One more little yucky-poo -- I discovered a couple of pucker pleats on the backing side of the quilt with the last advance:

See Those Little Pleats?
They are minor, to be sure, and if it was a real quilt they might not even be noticeable once the finish quilt was washed and did that crinkly puckery thing that quilts do when laundered, but the goal is of course to have NO pleats.  So I need to be more careful about making sure all three layers are nice and smooth every time I advance the quilt, before I start quilting again.  However, when I look at that picture above, before I even notice the two little pleats, I notice how beautiful and even the stitches are on both sides of the quilt, top and bottom.  I just loaded my machine up with Glide thread top and bottom and out come gorgeous stitches without my having to adjust anything!  I'm very happy with the APQS stitch regulator, too.  

In Matching Thread, Those Wobbles and Oopses Would Be Near Invisible
Honestly, I'm surprised by how well this is going.  I had read all of these horror stories of quilters who invested in longarm machines that they were never able to use successfully, and I fully expected to be discouraged and regretting my purchase of by now!  I thought it was going to take me months of practicing every day before I could attempt to quilt a REAL quilt without fear of ruining it with ugly, wobbly stitching.  However, although I'm nowhere near ready for heirloom feathers, I definitely feel like I have a handful of simple freehand quilting motifs that I could execute reasonably well on an everyday quilt top.  I daresay my thread scribbles are starting to look halfway decent, and this is a high-contrast thread that I'm using, not a blending thread like I'm going to use on a real quilt.  I'm feeling a little impatient about finishing up the practice quilt so I can get one of my real quilts on the frame!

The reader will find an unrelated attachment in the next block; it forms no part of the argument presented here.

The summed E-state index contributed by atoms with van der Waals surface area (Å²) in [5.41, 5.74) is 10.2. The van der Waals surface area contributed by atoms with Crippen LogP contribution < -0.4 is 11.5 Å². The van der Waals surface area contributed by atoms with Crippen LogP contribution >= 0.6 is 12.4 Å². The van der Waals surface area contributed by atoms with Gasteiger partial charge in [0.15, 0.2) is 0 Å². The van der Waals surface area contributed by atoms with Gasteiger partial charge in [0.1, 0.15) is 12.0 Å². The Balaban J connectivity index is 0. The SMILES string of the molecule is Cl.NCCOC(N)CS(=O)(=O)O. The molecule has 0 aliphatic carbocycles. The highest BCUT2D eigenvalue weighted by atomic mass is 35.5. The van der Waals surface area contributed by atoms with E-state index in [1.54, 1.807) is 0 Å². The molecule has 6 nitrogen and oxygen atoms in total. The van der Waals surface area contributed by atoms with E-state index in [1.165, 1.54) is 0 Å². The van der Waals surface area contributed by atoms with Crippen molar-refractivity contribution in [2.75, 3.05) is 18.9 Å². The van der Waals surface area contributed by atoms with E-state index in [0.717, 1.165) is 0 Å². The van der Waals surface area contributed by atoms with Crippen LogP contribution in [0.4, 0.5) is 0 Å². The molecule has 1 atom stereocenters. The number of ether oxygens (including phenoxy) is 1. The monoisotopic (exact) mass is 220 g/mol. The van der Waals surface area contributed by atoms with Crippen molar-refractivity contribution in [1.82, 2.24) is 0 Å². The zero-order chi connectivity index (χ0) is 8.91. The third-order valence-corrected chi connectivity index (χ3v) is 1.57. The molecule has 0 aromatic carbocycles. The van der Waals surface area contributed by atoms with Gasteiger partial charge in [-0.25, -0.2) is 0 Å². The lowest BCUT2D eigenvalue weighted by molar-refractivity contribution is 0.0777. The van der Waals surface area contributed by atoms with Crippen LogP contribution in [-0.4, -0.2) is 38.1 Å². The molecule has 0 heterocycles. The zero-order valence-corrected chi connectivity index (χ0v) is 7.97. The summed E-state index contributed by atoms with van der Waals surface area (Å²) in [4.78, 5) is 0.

Seriously, this is SO FUN!!!
See how much better my little "olives" (double circle loops) are looking after just a few days?  I tell myself that I'm going to do practice quilting for 30 minutes and then do something else, but then I get into a groove and lose track of time. 

I Marked a Grid Outline in Chalk for This Pattern
In the picture above, you can really see that I still have a lot less control over the movement of the machine on the diagonal versus true horizontal or vertical motion.  So I'll keep working on that.  What else is left to practice?  Well, two things, and I'm not sure which order I'll tackle them.  I want to be sure to try out a few rows of pantograph quilting from the back side of the machine, and I want to get the acrylic ruler base on the machine, switch back to the ruler presser foot, and practice quilting some straight lines and arcs with my rulers.  I know I will want to stitch in the ditch around my bear paw blocks, and I need to get comfortable with that technique before I try it on a real quilt.

Hmmm...  I just remembered that I have a little pile of orphan blocks sitting in a corner of my studio, reject blocks from various projects that I didn't end up using because they were the wrong size or whatever.  If I piece those together into a little practice top, they would be perfect for practicing stitch-in-the-ditch with a ruler!

But first:

1. I'm going to sew the borders on that Bear Paw quilt TODAY and set it aside for quilting.  
2. Time to make another pineapple log cabin block!  31 blocks are finished, 11 more to go.

Of course, if I don't get away from this computer, I won't accomplish anything at all...
Happy Stitching, everyone!

I'm linking up with:
·       Let’s Bee Social at http://sewfreshquilts.blogspot.ca/
·       Midweek Makers at http://quiltfabrication.blogspot.com/
·       WOW WIP on Wednesday at www.estheraliu.blogspot.com 
·       Needle and Thread Thursday at http://www.myquiltinfatuation.blogspot.com/ 


Frog Quilter said...

Wow your practice looks really good. Remember practice it will come in time. Charity quilts are great for practice and the recipients LOVE. Another is pet quilts for the animal hospital. They won't judge you.

Karen - Quilts...etc. said...

I don't know how much different it is from hand quilting 3 roller from to a long arm but I never basted my 3 layers together on the sides - when you attach your side clamps or whatever you have you tighten it to pull it tight then the 3 layers will be the same width on the sides if you know what I mean? I have not seen it basted on the sides like that - I 'm sure you will find out -- I think you are doing really well though - this coming from a person that has never long arm quilted LOL- but looking at your work I think you are really learning well.
Yes you are right some get a long arm and barely touch it - I knew on person locally who is quite well off - her husband bought her one to go in her huge sewing room without asking if she wanted one - well she didn't really - she took a few lessons and as far as I know has still barely touched in the 5+ years that she has had it.

Rebecca Grace said...

Good idea, Frog Quilter! I can cut up my finished king sized practice quilt into pet sized blankets and just serge the edges to finish them. I hate waste!